Power of attorney is mainly a legal document which allows the other person to act for you, a legal relationship is being created between the actual owner and the other person, whereas the owner acts like a principal and the person appointed by you to whom you want to be the controller on your behalf is known as agent.
The power of attorney describes the powers which you give to your attorney. It could be limited or broad. It’s just as your agent can act on your behalf and can exercise those powers which could be earlier done by yourself. Not every power of attorney are created equal, each type is there that through which specified part you want your attorney to deal with is available, at a different level of control. The attorney could gain control over the principal’s health and welfare issues or property and financial matters.
It could be either restricted by giving your agent a set of responsibilities only in certain circumstances. There are certain ways through which one can give their power to another for gaining the control over the matters which they can’t fix by their own. It is obvious that the principal would hand over the power of attorney to the person he wants to pick up and has full faith over his agent, that his powers would not be misused and the agent work for the betterment of the principal. There various methods through which the power of attorney could be handed over to the other person:
1 – The first thing to do, before you can give away your power of attorney is to find a better agent to whom you can transfer your power and that person could take actions on your behalf. You can prefer your agent to be your family member, long time friend, or you can go up for choosing from your lawyers, doctors. On whom you trust and this person should be above eighteen years of old.
2 – Many power of attorney are durable. Durable means the agent would still be effective even if the principal had become mentally incapacitated, i.e. the power that has been transferred to the agent will be effective, even if the principal becomes or is unable to give instructions to his agent. Without these your agent would not be able to use power of attorney, when the principal is unable to manage his own affairs. The power is as soon as activated when it witnesses by the two. Principal may tell his agent and the witnesses not to use the power of attorney until and unless when, he is unable to act for himself, but as soon as the agent who receives the power of attorney could enjoy the power.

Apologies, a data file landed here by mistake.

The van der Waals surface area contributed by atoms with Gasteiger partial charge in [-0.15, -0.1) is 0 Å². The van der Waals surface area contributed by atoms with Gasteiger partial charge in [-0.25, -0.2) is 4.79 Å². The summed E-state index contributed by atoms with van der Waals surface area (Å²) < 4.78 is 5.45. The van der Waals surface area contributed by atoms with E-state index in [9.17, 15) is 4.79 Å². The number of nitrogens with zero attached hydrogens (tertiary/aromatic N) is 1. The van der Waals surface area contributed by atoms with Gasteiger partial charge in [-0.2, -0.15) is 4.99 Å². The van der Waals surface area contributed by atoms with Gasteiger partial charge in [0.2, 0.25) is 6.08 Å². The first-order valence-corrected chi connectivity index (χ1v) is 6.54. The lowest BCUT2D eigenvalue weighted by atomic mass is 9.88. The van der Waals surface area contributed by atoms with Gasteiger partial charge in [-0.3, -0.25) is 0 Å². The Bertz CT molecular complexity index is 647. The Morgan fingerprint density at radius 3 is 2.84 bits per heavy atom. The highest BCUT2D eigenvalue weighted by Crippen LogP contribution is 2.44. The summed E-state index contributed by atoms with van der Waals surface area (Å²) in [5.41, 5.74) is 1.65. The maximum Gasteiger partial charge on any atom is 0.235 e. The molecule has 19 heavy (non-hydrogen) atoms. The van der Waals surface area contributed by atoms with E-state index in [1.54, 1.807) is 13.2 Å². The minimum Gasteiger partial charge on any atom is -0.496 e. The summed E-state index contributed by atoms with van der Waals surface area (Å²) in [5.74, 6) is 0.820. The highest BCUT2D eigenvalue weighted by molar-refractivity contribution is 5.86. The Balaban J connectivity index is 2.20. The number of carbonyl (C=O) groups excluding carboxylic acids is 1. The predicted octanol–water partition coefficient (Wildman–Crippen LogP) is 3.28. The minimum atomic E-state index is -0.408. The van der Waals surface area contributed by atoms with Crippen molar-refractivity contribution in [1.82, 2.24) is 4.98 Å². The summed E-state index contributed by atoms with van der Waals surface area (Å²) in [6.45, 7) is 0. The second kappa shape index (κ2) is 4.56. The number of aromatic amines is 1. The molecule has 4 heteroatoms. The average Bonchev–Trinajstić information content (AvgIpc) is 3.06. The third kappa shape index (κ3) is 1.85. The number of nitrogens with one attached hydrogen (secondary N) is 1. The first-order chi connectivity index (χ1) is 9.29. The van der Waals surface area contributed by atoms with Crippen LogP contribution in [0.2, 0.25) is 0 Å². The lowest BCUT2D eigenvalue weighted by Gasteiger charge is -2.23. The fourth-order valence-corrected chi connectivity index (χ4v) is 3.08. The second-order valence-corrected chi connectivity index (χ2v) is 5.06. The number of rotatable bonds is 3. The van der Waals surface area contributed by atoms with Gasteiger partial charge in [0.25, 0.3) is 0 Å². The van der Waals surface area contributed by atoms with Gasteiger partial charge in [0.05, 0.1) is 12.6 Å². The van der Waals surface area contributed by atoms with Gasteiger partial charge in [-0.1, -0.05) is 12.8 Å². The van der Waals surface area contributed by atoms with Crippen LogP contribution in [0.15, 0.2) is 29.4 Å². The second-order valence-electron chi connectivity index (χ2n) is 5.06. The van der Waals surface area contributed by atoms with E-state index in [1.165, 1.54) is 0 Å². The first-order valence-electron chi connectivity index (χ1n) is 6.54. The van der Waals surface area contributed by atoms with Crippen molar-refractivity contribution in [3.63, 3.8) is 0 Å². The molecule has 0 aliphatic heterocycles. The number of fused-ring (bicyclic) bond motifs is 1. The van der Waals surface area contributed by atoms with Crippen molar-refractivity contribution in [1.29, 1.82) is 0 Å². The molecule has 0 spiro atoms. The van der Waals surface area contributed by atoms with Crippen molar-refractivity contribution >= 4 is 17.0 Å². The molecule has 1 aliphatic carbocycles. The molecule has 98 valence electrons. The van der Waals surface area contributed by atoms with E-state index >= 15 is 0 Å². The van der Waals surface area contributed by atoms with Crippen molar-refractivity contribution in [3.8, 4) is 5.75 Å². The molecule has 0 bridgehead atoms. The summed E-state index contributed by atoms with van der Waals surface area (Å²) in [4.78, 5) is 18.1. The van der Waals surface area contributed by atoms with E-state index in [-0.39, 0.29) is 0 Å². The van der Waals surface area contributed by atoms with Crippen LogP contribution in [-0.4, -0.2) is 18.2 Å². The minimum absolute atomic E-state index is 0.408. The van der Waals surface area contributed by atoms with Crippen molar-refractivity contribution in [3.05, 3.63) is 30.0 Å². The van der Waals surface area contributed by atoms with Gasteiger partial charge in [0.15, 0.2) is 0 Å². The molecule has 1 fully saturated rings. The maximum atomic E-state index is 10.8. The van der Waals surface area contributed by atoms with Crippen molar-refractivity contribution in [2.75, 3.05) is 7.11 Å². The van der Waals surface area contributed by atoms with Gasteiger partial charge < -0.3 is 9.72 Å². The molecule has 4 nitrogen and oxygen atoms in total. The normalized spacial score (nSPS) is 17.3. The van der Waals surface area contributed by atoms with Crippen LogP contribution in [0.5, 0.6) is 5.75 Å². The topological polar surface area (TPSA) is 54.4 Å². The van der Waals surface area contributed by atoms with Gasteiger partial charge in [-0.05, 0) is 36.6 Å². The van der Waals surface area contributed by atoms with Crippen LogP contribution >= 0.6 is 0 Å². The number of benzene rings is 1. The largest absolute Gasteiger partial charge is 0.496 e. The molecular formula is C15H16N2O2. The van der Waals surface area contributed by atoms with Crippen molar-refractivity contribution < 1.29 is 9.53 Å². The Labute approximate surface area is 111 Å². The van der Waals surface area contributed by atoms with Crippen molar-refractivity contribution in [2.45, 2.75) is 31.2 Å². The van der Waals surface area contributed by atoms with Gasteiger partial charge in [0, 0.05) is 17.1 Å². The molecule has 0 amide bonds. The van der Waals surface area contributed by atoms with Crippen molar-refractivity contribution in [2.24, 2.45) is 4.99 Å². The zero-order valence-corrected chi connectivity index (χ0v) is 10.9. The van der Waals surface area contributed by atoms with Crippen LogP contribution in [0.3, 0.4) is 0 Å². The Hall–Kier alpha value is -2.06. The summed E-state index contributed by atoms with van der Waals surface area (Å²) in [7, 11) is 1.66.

3 – General power of attorney provides the agent with full and broad power of the organization, so that he could act on the behalf the principal. This power gives the agent to handle the issues of the principal like, financial and business transaction, buying health insurance, claims to be settled down. General power of attorney is mainly adopted by the principal to its agent, when the principal is out of the country and someone is needed to hand over the certain issues and also when the principal is mentally and physically incapable to manage his issues.
4 – Special power of attorney is that kind of agreement in which principal can decide what powers are to be granted to the agent. Mainly this happens when the principal is not able to manage specify work area or due to his bad health. The agent can manage matters like, managing real estate, collecting debts, handling business transaction.
5 – The principal can revoke the power of attorney, if he has not given the attorney to anyone, you can simply destroy the document. The agent could not use the power of attorney unless he has the copy of the attorney or a copy of the attorney is being transferred in to banks, financial institutions, so that they could think that you want your agent to take actions on your behalf.
6 – The principal can appoint multiple agents and also can decide whether these agents have to work jointly or they can utilize their powers separately. Multiple agents can result in sound decisions, acting as checks and balances for each other. If you have only one agents, always keep in mind for the backup, as the agent can fall ill, face accidents, or unable to serve when the time comes. Successor agent takes the control of the power of attorney from original agent.
Conclusion – Trust is a key factor when the principal is choosing his or her agent to grant the power of attorney. For giving the power of attorney the agent should watch out for the principal’s best interest, respect the wishes of his principal and won’t misuse the power granted to him. It is important for the agents to keep up all the transaction records done on the behalf of his principal and provide him with latest updates.